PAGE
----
Pass Christian has a long Mardi Gras tradition, probably stretching as far back as the late 1800s, when carnival balls were held in the city’s majestic hotels. A Pass Christian Carnival Association was formed in around 1913. The association built a hall at the corner of Fleitas and Scenic; according to a Mardi Gras history written by Adele Bielenberg in 1995, the building “became the Carnival den, where the parade floats were built and where the Ball was held on Mardi Gras night.”
The first parade appears to have been held in 1915, with King Louis Martin and Queen Ellen Courtenay presiding. (See photo at right)
The parade was still being held three years later, as evidenced in this Times Picayune article from February 1917. However, the association disbanded sometime thereafter, and the den was torn down.
In 1930, another carnival association was formed to hold a ball in support of St. Joseph’s School, which was run by the Sisters of Mercy. The association was called Mercy Carnival and the first king was Bernard Knost. The queen was Marie Bertrand.
“The 1930 Ball was a success so it was decided to continue the Carnival Balls each year for the benefit of the school,” Ms. Bieleberg wrote. “After a few years, the Mercy Carnival Association became the St. Joseph Carnival Association and when the name of the school was changed it became the St. Paul Carnival Association.”
The St. Paul Carnival Association has continued to have a ball since 1930 — parades began sometime during the 1950s — except for in 1942-1945, when “Mars Ruled” due to World War II, and in 1951 due to the Korean War. The 2012 festivities are the 82nd annual, and the 60th consecutive, for St. Paul Carnival Association.
One of the most interesting histories of early Mardi Gras celebrations in Pass Christian was written by local educator Adele Bielenberg in 1995. You can read it in full on Dan Ellis’ historical website here: MARDI GRAS IN PASS CHRISTIAN, by Adele Bielenberg, 1995
From the Times-Picayune, March 8, 1916: “King Arthur III Pays Visit to the Pass.” (Thank you to Robin Rafferty for providing these historical news stories)
“Pass Christian, March 7. The triumphant visit of King Arthur II in Pass Christian today is pronounced the most magnificent and elaborate Mardi Gras pageant ever witnessed on the coast. The Grand Marshall of the Parade was Jack Robinson. The floats consisted of the New England states, the Middle states, Dixie and Western States.”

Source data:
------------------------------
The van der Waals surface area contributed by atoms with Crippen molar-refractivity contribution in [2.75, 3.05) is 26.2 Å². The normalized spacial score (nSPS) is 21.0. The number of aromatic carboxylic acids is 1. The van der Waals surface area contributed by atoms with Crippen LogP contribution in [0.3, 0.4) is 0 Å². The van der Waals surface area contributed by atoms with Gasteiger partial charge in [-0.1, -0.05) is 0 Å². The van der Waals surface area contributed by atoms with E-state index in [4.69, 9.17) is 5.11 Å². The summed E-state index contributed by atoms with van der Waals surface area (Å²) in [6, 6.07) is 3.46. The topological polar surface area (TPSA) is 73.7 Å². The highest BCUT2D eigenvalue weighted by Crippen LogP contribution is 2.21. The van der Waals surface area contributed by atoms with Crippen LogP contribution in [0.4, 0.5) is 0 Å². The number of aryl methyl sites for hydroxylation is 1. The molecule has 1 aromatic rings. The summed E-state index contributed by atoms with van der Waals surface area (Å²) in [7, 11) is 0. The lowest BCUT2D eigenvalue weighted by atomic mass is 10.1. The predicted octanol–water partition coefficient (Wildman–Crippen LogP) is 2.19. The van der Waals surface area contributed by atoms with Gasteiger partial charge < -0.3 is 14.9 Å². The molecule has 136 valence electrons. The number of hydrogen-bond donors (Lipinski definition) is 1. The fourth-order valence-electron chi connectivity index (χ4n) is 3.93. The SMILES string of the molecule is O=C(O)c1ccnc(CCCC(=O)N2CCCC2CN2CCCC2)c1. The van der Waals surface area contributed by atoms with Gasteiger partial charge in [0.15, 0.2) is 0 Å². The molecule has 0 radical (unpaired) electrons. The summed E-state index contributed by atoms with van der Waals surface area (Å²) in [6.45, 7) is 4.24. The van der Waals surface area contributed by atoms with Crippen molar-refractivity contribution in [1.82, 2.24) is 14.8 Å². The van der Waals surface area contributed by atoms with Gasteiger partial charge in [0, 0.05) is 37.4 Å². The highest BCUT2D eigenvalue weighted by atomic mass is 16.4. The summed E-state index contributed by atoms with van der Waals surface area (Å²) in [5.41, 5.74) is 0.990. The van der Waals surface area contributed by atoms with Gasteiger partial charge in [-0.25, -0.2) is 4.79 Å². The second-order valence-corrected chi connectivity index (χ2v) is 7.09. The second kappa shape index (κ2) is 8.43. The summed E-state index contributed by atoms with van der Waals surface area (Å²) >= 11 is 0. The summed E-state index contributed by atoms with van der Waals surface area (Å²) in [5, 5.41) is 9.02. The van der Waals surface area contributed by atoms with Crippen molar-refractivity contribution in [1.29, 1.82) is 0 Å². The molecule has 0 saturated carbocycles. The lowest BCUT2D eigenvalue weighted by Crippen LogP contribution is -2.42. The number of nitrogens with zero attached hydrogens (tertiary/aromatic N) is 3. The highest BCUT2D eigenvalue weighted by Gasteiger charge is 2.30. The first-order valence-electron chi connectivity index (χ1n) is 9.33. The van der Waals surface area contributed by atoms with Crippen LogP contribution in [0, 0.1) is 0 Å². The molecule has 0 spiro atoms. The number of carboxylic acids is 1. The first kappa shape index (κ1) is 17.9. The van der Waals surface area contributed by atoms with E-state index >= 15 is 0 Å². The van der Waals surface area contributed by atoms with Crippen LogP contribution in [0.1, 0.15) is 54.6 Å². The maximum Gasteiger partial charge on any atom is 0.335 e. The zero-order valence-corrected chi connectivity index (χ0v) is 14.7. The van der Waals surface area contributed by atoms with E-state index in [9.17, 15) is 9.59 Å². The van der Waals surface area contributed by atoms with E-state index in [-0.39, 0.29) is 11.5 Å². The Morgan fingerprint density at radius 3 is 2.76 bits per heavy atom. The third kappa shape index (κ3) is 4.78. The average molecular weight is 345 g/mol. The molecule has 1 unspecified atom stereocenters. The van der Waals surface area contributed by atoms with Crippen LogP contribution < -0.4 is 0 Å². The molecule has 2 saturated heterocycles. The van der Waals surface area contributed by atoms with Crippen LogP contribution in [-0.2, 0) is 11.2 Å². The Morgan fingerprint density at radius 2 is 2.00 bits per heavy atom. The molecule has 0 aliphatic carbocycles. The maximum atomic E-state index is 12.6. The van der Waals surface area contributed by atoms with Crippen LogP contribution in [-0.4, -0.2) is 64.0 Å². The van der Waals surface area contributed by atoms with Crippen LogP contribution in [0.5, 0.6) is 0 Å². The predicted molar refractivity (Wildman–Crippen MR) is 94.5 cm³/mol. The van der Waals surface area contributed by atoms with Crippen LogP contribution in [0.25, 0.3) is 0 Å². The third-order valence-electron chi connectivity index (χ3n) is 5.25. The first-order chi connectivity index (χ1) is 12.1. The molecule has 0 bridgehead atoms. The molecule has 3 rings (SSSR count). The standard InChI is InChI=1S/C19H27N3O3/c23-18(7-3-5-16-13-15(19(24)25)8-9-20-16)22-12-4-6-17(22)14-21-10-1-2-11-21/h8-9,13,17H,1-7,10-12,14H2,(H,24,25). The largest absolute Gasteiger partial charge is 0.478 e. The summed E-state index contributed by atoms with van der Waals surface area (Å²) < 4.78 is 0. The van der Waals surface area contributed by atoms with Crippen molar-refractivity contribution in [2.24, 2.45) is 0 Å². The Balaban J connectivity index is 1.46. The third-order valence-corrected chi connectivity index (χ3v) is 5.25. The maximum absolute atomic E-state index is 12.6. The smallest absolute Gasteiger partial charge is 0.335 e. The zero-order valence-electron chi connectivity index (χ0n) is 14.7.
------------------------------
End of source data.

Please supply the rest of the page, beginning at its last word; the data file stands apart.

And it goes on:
The 1916 Court is pictured at right. At left is Miss Forrest Lee Spring, Queen of the Pass Christian, Miss., Carnival. In the center, from top, Miss Mildred Spring, Maid; Julius Hayden, King Arthur II; Miss Gasparine Chapotel, Maid. At right, Miss Jeanie Farrell, “who presented the keys of Pass Christian to King Arthur II.”
Times Picayune, 1917
“Gorgeous Pageant When King Arthur Visits Pass Christian”
“Pass Christian, Miss., Feb. 20—King Arthur III visited his loyal city today, and with a gorgeous pageant paraded the principal streets, bringing joy and mirth to his happy subjects here. Seated on a highly elevated throne, richly decorated, his majesty appeared at the head of a magnificent exhibition of the industrial and educational growth of the state of Mississippi … the various floats representing the different stages of progress.
“At 1:30 the start was made from the Den, when the parade proceeded to the city hall, where Mayor J. H. Spence extended a cordial welcome to King Arthur III and his royal attendants, and where the keys to the city were presented (to) his majesty by little May, the pretty daughter of Mr. and Mrs. R.V. Abbley. The parade traversed over eight miles of streets to the inspiring strains of martial music. The queen, her maids and attendants, viewed the procession from the gallery of the Woodman building, where she received the greetings from the king.
“King Arthur III was impersonated by Albert Andresen, a popular young man of this city, who bore the heavy honors well, and made a most joyful ruler. He was attended by Martin Farrell, Jr., and W. E. Champlin, dukes.
“Miss Thelma Hanson, the beautiful daughter of Mr. and Mrs. J. Ed Hanson, was queen, and no prettier or more popular one ever reigned here at a court of revelry. She ruled at the side of the king at the carnival ball, the adored queen of the immense throng that gathered there in the evening to pay homage to his majesty. Miss Hanson is a member of the graduating class of this year at the local high school. Her maids were Miss Louise Andresen, a pretty daughter of Supervisor F. Andresen, and Miss Hazel Kirke Adam, daughter of Postmaster E. J. Adam.
“All the costumes of those taking part in the parade were rich, especially those of the mounted royal guards, at the head of which rode W. E. Robinson, the designer and builder of the floats, and C. B. Adam, president of the Carnival Association.”
Times Picayune, January 16, 1939: “CARNIVAL PLANNED AT PASS CHRISTIAN”
“Pass Christian, Miss., January 15. Mrs. William G. Simpson, president of the St. Joseph’s Alumni Association, has announced that the annual king and queen ball of the Pass Christian Carnival Association will be held February 11. This benefit dance is a climax to the Carnival gayeties of the year at Pass Christian.
“Sunday, January 29, has been set as the date of the second annual carnival ball of the Pass Christian St. Joseph’s Junior Carnival Association. (The) identity of the rulers will not be known until the day of the parade, as is the usual custom. The junior Carnival parade will be Sunday afternoon, January 29, at 3 p.m. Following the parade that night the association will hold a dance.”
Historical Mardi Gras Photos
Click on the photo to see a larger image. If you have historical Mardi Gras photos you can share with us, please email them to firstname.lastname@example.org. Our goal is to one day have a photo of every Court!